A report released by actionaid has condemned the International Monetary Fund (IMF) for their wage bill ceiling on the recruitment of teachers set for Sierra Leone.
In the report entitled “confronting the contradictions- the IMF, wage bill caps and the case for teachers,” they point out that placing a ceiling on the wage bill is customary and makes financial sense because it is important to ensure that the wage bill does not spiral out of control.
The report however notes that despite the seemingly solid rationale for constraining the growth of the civil service, it is important to look carefully at how the ceiling is calculated, which information is used in these calculations and the level at which the ceiling is set.
The report reveals that the wage bill ceiling in Sierra Leone is set as an indicative target, but because it is so stringent the government was forced to place a cap on teachers.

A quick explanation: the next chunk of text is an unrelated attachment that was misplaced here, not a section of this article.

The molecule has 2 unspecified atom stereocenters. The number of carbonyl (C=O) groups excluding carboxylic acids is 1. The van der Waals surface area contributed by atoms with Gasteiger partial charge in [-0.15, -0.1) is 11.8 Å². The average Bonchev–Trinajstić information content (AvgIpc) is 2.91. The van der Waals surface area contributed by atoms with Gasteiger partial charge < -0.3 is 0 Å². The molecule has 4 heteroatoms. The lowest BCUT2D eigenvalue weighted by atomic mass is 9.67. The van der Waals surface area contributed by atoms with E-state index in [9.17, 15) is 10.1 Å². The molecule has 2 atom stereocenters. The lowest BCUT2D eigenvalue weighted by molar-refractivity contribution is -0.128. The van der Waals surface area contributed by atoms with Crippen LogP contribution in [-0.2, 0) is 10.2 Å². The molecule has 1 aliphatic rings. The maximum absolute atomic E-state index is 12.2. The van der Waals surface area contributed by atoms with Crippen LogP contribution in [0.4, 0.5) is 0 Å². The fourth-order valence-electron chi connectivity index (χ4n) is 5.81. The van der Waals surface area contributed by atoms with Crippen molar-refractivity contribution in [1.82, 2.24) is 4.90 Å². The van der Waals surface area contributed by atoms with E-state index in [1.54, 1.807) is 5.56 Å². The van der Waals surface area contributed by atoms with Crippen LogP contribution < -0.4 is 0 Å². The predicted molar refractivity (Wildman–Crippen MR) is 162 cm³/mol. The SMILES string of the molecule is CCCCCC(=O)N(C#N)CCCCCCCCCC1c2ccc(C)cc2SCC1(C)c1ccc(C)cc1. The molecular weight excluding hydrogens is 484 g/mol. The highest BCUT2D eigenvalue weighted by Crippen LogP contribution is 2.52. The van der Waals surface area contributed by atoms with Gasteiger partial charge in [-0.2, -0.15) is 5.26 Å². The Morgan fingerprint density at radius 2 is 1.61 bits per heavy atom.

The report goes on to note that in recent years Sierra Leone has formally abolished user fees in primary education-a key step towards achieving universal enrolment which has worked, as primary enrolments have dramatically increased.
It notes that teacher recruitment and training has not been able to keep up the school enrolments.
“Getting more children into primary school without a corresponding effort to employ more trained teachers does not fulfill their right to education,” the report highlights.
The actionaid report recommends that the IMF should stop attaching specific policy conditions to its lending and surveillance programmes, including on inflation levels, fiscal deficits and wage bills.
It also postulates that any advice they give must provide a range of policy options to enable governments and other stakeholders – including parliaments and civil society—to make informed choices about macroeconomic policies, wage bills and the level of social spending.
The report also recommends that governments should place education and development goals at the centre of their macroeconomic planning and that they should develop long term and costed education plans detailing the actual need for teachers and resources for training in order to provide quality learning outcomes for all girls and boys.